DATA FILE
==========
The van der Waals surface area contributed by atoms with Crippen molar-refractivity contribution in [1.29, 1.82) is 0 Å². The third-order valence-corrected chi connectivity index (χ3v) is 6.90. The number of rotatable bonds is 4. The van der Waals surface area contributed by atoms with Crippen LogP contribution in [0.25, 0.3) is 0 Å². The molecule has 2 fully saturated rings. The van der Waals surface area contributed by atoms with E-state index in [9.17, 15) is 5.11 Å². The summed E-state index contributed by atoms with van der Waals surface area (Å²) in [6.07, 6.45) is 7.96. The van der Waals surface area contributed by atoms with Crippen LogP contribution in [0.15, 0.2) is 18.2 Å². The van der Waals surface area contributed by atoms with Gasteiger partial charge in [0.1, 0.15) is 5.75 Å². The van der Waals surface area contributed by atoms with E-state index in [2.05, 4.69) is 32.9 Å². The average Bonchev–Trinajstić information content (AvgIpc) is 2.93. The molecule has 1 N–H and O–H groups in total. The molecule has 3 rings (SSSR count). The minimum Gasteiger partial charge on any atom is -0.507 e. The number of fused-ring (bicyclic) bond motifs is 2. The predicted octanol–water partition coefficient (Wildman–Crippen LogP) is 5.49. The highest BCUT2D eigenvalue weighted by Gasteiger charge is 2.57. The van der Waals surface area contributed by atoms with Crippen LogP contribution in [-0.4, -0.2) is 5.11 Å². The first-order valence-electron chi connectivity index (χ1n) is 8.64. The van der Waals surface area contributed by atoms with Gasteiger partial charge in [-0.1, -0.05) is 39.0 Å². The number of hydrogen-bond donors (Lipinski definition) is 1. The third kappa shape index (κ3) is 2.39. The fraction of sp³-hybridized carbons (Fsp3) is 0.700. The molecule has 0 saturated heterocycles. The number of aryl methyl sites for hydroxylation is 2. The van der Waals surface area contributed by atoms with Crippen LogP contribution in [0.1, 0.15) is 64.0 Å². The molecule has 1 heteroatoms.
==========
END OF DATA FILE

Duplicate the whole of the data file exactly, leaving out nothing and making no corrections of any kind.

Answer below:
The van der Waals surface area contributed by atoms with Crippen molar-refractivity contribution in [1.29, 1.82) is 0 Å². The third-order valence-corrected chi connectivity index (χ3v) is 6.90. The number of rotatable bonds is 4. The van der Waals surface area contributed by atoms with Crippen LogP contribution in [0.25, 0.3) is 0 Å². The molecule has 2 fully saturated rings. The van der Waals surface area contributed by atoms with E-state index in [9.17, 15) is 5.11 Å². The summed E-state index contributed by atoms with van der Waals surface area (Å²) in [6.07, 6.45) is 7.96. The van der Waals surface area contributed by atoms with Crippen LogP contribution in [0.15, 0.2) is 18.2 Å². The van der Waals surface area contributed by atoms with Gasteiger partial charge in [0.1, 0.15) is 5.75 Å². The van der Waals surface area contributed by atoms with E-state index in [2.05, 4.69) is 32.9 Å². The average Bonchev–Trinajstić information content (AvgIpc) is 2.93. The molecule has 1 N–H and O–H groups in total. The molecule has 3 rings (SSSR count). The minimum Gasteiger partial charge on any atom is -0.507 e. The number of fused-ring (bicyclic) bond motifs is 2. The predicted octanol–water partition coefficient (Wildman–Crippen LogP) is 5.49. The highest BCUT2D eigenvalue weighted by Gasteiger charge is 2.57. The van der Waals surface area contributed by atoms with Crippen LogP contribution in [-0.4, -0.2) is 5.11 Å². The first-order valence-electron chi connectivity index (χ1n) is 8.64. The van der Waals surface area contributed by atoms with Gasteiger partial charge in [-0.1, -0.05) is 39.0 Å². The number of hydrogen-bond donors (Lipinski definition) is 1. The third kappa shape index (κ3) is 2.39. The fraction of sp³-hybridized carbons (Fsp3) is 0.700. The molecule has 0 saturated heterocycles. The number of aryl methyl sites for hydroxylation is 2. The van der Waals surface area contributed by atoms with Crippen LogP contribution in [0.1, 0.15) is 64.0 Å². The molecule has 1 heteroatoms.